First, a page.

The National Bank of Cambodia has asked shareholders of First Overseas Bank, Ltd to gather the money required to pay off its depositors, after the bank failed to meet the recapitalization standards outlined in a new financial law, officials said Wednesday.
The bank has not yet been asked to liquidate its assets, but its shareholders will have to gather the money “soon,” National Bank Director Tal Nai Im said.
“We asked the shareholders to inject the money to pay the depositors,” Tal Nai Im said Wednesday. “If they cannot do it we are going to ask them to liquidate.”
First Overseas director Bernard Lee was out of town Tuesday and Wednesday. A spokesman for the bank declined comment on the bank’s operations, referring all questions to the National Bank.
However, a Siem Reap employee confirmed by phone Tuesday the bank would continue its recently announced $500 ceiling on withdrawals until next month. The ceiling caused some concern among bank observers that depositors would panic and start a run on the bank.
A Phnom Penh banking official said the First Overseas branch in Phnom Penh was closed Saturday and Monday and bank representatives had not attended a weekly meeting of bankers on Tuesday. The Phnom Penh branch has now reopened.
The director of a Phnom Penh business employing 44 people said Wednesday at least two staff members had not been allowed to withdraw money from the bank. One staffer was refused when he tried to cash a $2,000 check at the bank. Another was given just $100 when he tried to cash a $500 check.
The director said he was “not confident at this stage” his business would be able to retrieve all the money they had deposited in First Overseas.
“Considering what happened last year, we have to be concerned,” he said.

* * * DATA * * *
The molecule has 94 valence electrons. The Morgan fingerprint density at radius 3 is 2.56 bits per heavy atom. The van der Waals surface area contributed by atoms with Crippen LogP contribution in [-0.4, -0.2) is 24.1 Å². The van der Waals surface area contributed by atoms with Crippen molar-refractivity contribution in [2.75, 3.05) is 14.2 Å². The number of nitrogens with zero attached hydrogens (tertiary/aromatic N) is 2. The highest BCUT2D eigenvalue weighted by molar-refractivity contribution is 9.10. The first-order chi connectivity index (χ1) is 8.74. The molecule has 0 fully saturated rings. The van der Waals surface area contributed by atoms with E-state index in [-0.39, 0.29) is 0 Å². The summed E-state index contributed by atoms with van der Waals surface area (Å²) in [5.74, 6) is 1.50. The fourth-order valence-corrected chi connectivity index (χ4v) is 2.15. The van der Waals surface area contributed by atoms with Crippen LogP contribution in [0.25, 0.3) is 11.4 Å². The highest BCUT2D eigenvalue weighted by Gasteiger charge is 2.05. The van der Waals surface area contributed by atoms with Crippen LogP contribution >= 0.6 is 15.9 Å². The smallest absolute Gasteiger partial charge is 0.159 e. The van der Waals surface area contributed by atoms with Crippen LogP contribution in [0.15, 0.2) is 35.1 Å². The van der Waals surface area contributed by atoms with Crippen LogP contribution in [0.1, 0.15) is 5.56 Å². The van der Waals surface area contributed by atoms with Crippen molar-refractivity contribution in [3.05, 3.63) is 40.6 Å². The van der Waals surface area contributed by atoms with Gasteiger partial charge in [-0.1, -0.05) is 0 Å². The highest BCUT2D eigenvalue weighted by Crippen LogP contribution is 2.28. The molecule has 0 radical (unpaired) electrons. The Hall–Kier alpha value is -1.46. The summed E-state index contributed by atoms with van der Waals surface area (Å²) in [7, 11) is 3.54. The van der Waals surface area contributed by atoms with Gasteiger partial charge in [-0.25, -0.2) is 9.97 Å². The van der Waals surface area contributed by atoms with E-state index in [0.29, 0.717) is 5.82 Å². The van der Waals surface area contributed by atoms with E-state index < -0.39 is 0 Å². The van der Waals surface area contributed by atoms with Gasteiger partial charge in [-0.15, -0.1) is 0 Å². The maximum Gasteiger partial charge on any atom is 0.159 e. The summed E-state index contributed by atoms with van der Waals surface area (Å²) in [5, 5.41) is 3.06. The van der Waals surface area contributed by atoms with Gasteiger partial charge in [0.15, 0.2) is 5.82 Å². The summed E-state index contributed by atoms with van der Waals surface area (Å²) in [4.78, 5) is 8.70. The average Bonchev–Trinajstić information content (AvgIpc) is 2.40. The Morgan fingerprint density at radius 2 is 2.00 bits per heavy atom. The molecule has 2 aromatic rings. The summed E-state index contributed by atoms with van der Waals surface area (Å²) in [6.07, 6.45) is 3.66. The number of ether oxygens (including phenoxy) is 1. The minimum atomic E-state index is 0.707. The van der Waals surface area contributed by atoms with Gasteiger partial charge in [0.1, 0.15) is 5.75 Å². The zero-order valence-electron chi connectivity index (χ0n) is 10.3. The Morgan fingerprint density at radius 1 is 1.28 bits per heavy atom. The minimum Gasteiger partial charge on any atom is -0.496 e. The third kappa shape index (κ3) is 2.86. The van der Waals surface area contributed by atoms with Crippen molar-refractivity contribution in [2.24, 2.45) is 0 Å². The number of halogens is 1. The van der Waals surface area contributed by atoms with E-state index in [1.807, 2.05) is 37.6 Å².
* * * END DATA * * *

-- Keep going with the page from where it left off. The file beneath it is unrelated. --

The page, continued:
The sudden closure of several banks in December 2000 cost many depositors to lose much of their savings, when the banks were unable to cover the total amount held by depositors.
In a December 2001 letter to the International Monetary Fund, which is pushing the government to reform its financial sector, Minister of Finance Keat Chhon and National Bank Governor Chea Chanto wrote the bank restructuring was progressing as planned.
“Three banks have not made satisfactory progress and are likely to be closed with liquidation procedures initiated in early 2002,” the two wrote in their report to the IMF.
Banking experts were hesitant to speculate on the identity of the other banks, but said a formal announcement from the National Bank was expected by the end of the month.
First Overseas would be the first bank to close in 2002 under new banking laws requiring a greater amount of capital registered with the National Bank. The 1999 law required banks to increase their reserve capital from $8 million to $13 million.
Eleven banks quickly closed. Sixteen banks were issued provisional licenses, which were to expire Dec 31, 2001 under an agreement with the National Bank.
However, the National Bank, saying they were willing to give banks more time to recapitalize, did not enforce the deadline. The future of some banks remain unclear, and bank executives have been reluctant to discuss the status of their banks.